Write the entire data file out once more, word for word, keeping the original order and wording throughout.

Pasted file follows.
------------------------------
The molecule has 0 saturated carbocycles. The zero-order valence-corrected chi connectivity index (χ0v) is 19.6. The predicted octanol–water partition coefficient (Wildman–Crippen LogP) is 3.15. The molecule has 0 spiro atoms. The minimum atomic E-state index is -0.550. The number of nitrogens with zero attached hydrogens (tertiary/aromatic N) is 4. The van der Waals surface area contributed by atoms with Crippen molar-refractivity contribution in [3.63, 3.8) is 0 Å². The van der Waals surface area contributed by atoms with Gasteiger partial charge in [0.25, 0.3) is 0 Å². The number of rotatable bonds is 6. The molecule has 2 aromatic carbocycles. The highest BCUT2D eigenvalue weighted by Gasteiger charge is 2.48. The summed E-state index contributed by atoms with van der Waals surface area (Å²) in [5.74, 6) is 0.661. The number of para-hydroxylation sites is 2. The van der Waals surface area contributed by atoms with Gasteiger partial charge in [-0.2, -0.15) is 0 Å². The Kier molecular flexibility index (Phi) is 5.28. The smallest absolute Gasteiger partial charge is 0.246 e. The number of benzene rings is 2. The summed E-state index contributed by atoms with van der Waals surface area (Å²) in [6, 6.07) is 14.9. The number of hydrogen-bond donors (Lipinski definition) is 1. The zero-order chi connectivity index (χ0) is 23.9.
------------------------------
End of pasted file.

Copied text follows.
The molecule has 0 saturated carbocycles. The zero-order valence-corrected chi connectivity index (χ0v) is 19.6. The predicted octanol–water partition coefficient (Wildman–Crippen LogP) is 3.15. The molecule has 0 spiro atoms. The minimum atomic E-state index is -0.550. The number of nitrogens with zero attached hydrogens (tertiary/aromatic N) is 4. The van der Waals surface area contributed by atoms with Crippen molar-refractivity contribution in [3.63, 3.8) is 0 Å². The van der Waals surface area contributed by atoms with Gasteiger partial charge in [0.25, 0.3) is 0 Å². The number of rotatable bonds is 6. The molecule has 2 aromatic carbocycles. The highest BCUT2D eigenvalue weighted by Gasteiger charge is 2.48. The summed E-state index contributed by atoms with van der Waals surface area (Å²) in [5.74, 6) is 0.661. The number of para-hydroxylation sites is 2. The van der Waals surface area contributed by atoms with Gasteiger partial charge in [-0.2, -0.15) is 0 Å². The Kier molecular flexibility index (Phi) is 5.28. The smallest absolute Gasteiger partial charge is 0.246 e. The number of benzene rings is 2. The summed E-state index contributed by atoms with van der Waals surface area (Å²) in [6, 6.07) is 14.9. The number of hydrogen-bond donors (Lipinski definition) is 1. The zero-order chi connectivity index (χ0) is 23.9.